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Sunday, April 3, 2005

CHANNEL SURF

"Unnan Kyokugen Neta Battle" on TBS, "NHK Special" on stem-cell research and more

On TV, Japanese comedians are called upon to be funny in both prepared standup routines and in ad-lib conversational settings, but few seem to be able to combine these two skills into improvisational routines.

This week, the comedy team of Utchan-Nanchan will host the "Unnan Kyokugen Neta Battle (Utchan-Nanchan's Ultimate Improv Battle)" (TBS, Tuesday, 9 p.m.), a two-hour special featuring 15 of Japan's most popular comedy acts competing with improvisational routines. Each act is given a subject or situation and must come up with a routine instantly. Any group that makes the audience laugh five skits in a row wins a prize of one million yen.


One of the most popular "shojo manga" (girls' comic) of all time is Suzue Miuchi's "The Glass Mask," which, since it was launched in 1976, has sold more than 40 million complete sets in book form. It was first animated in 1984, and in 1988 the basic story was adapted for the stage and directed by kabuki superstar Bando Tamasaburo with Shinobu Otake in the lead. In the late '90s, it was made into a live action TV serial starring Yumi Adachi.

This week, TV Tokyo starts a new animated series based on the comic (Tuesday, 1:30 a.m.) that goes back to the beginning of the story, which is about Maya Kitajima, a plain young girl who has an extraordinary gift for acting. In the course of the story, this talent is discovered by a veteran stage actress, who develops her into a great thespian.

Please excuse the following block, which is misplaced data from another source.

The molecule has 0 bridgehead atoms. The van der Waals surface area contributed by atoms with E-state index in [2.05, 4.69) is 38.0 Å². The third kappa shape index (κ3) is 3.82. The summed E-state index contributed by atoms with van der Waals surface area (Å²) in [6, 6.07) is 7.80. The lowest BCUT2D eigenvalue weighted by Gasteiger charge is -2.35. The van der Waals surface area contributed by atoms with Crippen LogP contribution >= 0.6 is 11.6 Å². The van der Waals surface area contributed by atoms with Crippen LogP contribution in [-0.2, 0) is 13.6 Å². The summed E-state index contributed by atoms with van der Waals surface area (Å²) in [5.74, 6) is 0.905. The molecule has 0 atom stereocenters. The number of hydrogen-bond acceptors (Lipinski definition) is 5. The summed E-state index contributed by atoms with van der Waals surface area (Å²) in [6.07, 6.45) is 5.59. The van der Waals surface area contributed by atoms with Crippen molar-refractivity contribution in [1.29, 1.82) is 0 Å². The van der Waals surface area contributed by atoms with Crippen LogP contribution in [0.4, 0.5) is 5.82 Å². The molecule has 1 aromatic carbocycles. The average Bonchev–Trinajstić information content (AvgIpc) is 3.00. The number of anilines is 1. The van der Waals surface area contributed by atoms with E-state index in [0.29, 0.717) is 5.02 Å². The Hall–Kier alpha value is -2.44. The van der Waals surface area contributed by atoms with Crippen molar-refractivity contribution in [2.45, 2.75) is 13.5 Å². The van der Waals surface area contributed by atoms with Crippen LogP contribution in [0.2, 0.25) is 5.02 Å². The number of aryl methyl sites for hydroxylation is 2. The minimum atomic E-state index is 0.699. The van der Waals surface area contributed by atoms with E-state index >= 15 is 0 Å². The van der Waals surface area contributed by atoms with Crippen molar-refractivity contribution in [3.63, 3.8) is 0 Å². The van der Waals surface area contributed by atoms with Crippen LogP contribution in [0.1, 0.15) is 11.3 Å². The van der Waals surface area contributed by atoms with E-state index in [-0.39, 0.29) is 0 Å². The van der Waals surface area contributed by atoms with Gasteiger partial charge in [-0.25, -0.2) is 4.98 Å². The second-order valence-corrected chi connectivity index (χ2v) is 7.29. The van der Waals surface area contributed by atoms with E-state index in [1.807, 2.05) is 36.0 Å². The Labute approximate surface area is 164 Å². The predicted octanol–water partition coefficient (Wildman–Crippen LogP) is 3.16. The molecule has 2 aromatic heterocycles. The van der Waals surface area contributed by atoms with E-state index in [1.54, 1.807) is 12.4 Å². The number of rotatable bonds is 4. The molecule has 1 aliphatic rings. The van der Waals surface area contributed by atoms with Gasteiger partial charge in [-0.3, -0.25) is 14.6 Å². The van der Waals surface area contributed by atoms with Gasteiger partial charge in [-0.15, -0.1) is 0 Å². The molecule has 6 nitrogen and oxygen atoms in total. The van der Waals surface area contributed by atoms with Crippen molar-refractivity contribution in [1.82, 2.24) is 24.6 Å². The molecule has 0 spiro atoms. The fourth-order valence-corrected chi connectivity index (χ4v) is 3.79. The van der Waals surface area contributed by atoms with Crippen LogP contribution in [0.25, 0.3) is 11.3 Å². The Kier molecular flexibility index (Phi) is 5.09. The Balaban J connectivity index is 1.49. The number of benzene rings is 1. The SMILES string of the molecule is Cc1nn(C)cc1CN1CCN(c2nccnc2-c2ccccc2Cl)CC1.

The first episode shows how the teenage Maya becomes interested in the theater. She and her single mother are very poor and support themselves by working at a Chinese restaurant. Maya does extra deliveries so that she can buy tickets for a performance of "Camille."


Stem-cell research is one of the most controversial medical issues right now, since stem cells are usually harvested from aborted fetuses. This week's "NHK Special" (NHK-G, Saturday., 9:15 p.m.) will look at current advances in stem-cell research and how researchers are securing materials.

As an example of the former, NHK visits a woman in the state of Kentucky who suffered from blindness brought about by a genetic condition. However, she regained her sight through experimental procedures using stem cells. In interviews, researchers in various parts of the world admit that the demand for aborted fetuses is very high, but that laws limit such usage. It is, in fact, a growth business, and some biotech companies are working on cures for Parkinson's disease using stem cells.

China does not have such limitations, and patients from all over the world with spinal-cord problems are traveling to China to undergo operations using stem cells that are differentiated into nerve tissue.



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